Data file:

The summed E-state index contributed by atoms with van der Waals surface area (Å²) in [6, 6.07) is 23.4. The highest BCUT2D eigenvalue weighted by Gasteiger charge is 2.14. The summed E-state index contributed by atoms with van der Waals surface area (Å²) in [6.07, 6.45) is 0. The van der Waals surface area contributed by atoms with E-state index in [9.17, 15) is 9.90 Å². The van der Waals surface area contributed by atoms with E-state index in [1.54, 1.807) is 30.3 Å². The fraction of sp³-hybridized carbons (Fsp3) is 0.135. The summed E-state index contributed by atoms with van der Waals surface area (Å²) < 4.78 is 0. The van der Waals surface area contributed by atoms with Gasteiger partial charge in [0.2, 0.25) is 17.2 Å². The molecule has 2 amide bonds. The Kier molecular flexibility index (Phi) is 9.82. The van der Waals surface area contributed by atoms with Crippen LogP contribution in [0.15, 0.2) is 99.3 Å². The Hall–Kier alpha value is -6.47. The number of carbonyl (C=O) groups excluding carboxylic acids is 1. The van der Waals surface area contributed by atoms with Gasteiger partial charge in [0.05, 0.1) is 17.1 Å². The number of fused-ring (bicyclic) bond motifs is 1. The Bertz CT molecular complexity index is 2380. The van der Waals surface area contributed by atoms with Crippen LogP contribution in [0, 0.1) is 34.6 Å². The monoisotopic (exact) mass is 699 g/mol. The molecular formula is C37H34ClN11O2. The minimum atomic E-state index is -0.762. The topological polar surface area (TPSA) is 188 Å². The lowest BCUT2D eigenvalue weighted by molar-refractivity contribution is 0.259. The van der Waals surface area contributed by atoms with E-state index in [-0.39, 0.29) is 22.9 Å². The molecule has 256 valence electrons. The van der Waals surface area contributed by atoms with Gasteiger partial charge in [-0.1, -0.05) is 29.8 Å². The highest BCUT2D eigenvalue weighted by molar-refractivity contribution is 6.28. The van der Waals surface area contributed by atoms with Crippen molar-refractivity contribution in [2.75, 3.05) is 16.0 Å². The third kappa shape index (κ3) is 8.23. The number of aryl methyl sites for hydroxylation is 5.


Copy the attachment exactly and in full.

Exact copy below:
The summed E-state index contributed by atoms with van der Waals surface area (Å²) in [6, 6.07) is 23.4. The highest BCUT2D eigenvalue weighted by Gasteiger charge is 2.14. The summed E-state index contributed by atoms with van der Waals surface area (Å²) in [6.07, 6.45) is 0. The van der Waals surface area contributed by atoms with E-state index in [9.17, 15) is 9.90 Å². The van der Waals surface area contributed by atoms with E-state index in [1.54, 1.807) is 30.3 Å². The fraction of sp³-hybridized carbons (Fsp3) is 0.135. The summed E-state index contributed by atoms with van der Waals surface area (Å²) < 4.78 is 0. The van der Waals surface area contributed by atoms with Gasteiger partial charge in [0.2, 0.25) is 17.2 Å². The molecule has 2 amide bonds. The Kier molecular flexibility index (Phi) is 9.82. The van der Waals surface area contributed by atoms with Crippen LogP contribution in [0.15, 0.2) is 99.3 Å². The Hall–Kier alpha value is -6.47. The number of carbonyl (C=O) groups excluding carboxylic acids is 1. The van der Waals surface area contributed by atoms with Gasteiger partial charge in [0.05, 0.1) is 17.1 Å². The number of fused-ring (bicyclic) bond motifs is 1. The Bertz CT molecular complexity index is 2380. The van der Waals surface area contributed by atoms with Crippen LogP contribution in [0, 0.1) is 34.6 Å². The monoisotopic (exact) mass is 699 g/mol. The molecular formula is C37H34ClN11O2. The minimum atomic E-state index is -0.762. The topological polar surface area (TPSA) is 188 Å². The lowest BCUT2D eigenvalue weighted by molar-refractivity contribution is 0.259. The van der Waals surface area contributed by atoms with E-state index in [-0.39, 0.29) is 22.9 Å². The molecule has 256 valence electrons. The van der Waals surface area contributed by atoms with Gasteiger partial charge in [-0.1, -0.05) is 29.8 Å². The highest BCUT2D eigenvalue weighted by molar-refractivity contribution is 6.28. The van der Waals surface area contributed by atoms with Crippen molar-refractivity contribution in [2.75, 3.05) is 16.0 Å². The third kappa shape index (κ3) is 8.23. The number of aryl methyl sites for hydroxylation is 5.